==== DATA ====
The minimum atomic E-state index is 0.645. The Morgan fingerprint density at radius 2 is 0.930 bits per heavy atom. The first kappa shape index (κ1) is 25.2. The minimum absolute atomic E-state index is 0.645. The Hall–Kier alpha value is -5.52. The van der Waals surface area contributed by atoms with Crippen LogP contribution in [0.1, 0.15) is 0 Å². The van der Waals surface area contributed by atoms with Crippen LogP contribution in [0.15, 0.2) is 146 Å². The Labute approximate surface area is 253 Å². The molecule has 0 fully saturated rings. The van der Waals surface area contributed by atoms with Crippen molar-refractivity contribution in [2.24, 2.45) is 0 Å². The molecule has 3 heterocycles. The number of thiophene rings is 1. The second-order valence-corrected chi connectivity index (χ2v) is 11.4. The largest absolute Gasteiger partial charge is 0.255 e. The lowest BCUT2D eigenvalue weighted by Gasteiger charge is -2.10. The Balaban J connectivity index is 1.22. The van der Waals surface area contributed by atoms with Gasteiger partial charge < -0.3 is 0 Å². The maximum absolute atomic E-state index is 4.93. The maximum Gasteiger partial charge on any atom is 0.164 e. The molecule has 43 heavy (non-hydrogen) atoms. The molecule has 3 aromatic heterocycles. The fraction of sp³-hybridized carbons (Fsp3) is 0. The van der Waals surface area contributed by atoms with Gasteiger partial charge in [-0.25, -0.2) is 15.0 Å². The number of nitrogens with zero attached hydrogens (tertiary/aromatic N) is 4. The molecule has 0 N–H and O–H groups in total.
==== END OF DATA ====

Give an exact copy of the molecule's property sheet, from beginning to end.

The minimum atomic E-state index is 0.645. The Morgan fingerprint density at radius 2 is 0.930 bits per heavy atom. The first kappa shape index (κ1) is 25.2. The minimum absolute atomic E-state index is 0.645. The Hall–Kier alpha value is -5.52. The van der Waals surface area contributed by atoms with Crippen LogP contribution in [0.1, 0.15) is 0 Å². The van der Waals surface area contributed by atoms with Crippen LogP contribution in [0.15, 0.2) is 146 Å². The Labute approximate surface area is 253 Å². The molecule has 0 fully saturated rings. The van der Waals surface area contributed by atoms with Crippen molar-refractivity contribution in [2.24, 2.45) is 0 Å². The molecule has 3 heterocycles. The number of thiophene rings is 1. The second-order valence-corrected chi connectivity index (χ2v) is 11.4. The largest absolute Gasteiger partial charge is 0.255 e. The lowest BCUT2D eigenvalue weighted by Gasteiger charge is -2.10. The Balaban J connectivity index is 1.22. The van der Waals surface area contributed by atoms with Gasteiger partial charge < -0.3 is 0 Å². The maximum absolute atomic E-state index is 4.93. The maximum Gasteiger partial charge on any atom is 0.164 e. The molecule has 43 heavy (non-hydrogen) atoms. The molecule has 3 aromatic heterocycles. The fraction of sp³-hybridized carbons (Fsp3) is 0. The van der Waals surface area contributed by atoms with Gasteiger partial charge in [-0.25, -0.2) is 15.0 Å². The number of nitrogens with zero attached hydrogens (tertiary/aromatic N) is 4. The molecule has 0 N–H and O–H groups in total.